This page has moved. Click here to view.

 

Emergency Care/ Injuries and Poisonings

Cervical Spine Injuries

Wound Management

Bites and Stings

Minor Burns

Seizures

Gastrointestinal Decontamination

Cervical Spine Injuries

Uncommon in children

Higher fulcrum in children causes most injuries to be upper C-spine

"Adult" pattern of injury occurs after 8 years of age

EvaluationIcon

Clinical "clearing" of C-spine Injuries

Radiographic Evaluation of Cervical Spine InjuriesIcon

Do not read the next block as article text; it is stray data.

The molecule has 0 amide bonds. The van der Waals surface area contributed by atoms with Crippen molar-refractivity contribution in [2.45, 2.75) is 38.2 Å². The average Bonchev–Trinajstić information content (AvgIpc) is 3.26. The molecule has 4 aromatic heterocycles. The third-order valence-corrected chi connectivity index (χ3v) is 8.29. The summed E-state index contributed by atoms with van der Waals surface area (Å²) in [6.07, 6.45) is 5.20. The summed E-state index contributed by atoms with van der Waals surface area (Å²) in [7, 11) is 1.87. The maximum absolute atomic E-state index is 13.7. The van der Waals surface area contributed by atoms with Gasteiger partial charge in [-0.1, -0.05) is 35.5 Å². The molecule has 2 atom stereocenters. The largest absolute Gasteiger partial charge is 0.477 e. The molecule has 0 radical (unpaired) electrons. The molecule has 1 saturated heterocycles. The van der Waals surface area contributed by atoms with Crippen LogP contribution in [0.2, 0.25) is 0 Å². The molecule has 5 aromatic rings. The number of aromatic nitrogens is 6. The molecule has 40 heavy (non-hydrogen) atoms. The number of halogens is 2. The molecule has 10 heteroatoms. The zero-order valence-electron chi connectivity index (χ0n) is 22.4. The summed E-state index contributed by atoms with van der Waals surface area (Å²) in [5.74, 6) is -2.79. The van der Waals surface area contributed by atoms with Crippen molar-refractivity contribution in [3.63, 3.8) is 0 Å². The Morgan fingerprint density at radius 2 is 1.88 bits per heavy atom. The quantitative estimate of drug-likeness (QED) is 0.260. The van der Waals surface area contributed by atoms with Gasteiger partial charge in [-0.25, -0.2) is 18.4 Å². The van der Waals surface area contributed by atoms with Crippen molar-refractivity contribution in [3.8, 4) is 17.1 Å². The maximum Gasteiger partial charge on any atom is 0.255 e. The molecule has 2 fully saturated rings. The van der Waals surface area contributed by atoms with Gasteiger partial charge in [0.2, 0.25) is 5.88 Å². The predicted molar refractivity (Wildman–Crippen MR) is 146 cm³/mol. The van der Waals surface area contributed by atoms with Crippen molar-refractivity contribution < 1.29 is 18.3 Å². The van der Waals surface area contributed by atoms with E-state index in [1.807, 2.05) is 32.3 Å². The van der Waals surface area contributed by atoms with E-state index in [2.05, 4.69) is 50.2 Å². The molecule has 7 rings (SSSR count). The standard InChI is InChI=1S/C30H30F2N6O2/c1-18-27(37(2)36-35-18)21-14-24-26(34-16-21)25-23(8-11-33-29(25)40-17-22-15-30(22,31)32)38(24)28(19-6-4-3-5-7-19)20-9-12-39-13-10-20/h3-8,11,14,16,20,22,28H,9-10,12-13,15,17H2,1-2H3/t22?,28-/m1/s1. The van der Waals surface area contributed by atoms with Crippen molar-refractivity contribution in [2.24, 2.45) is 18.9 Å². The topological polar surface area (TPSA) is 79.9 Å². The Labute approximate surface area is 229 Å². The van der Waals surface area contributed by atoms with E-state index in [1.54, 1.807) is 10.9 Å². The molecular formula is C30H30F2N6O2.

Cervical Spine Injuries Interpretation of RadiographsIcon

C2-3 pseudosubluxation increases with neck flexion

Radiolucent cartilage and greater recoil to normal position after fracture makes interpretation of pediatric C-spine radiographs challenging

Spinal cord injury without radiographic abnormality

Management of Cervical Spine InjuriesIcon

Support Airway, Breathing, and Circulation

Immobilize the cervical spine in all children with suspected C-spine injury to prevent secondary injury

Optimal immobilization requires stiff collar and spine board with shoulder mattress pad or occipital recess

Wound Management--LacerationsIcon

General Principles

Support Airway, Breathing, Circulation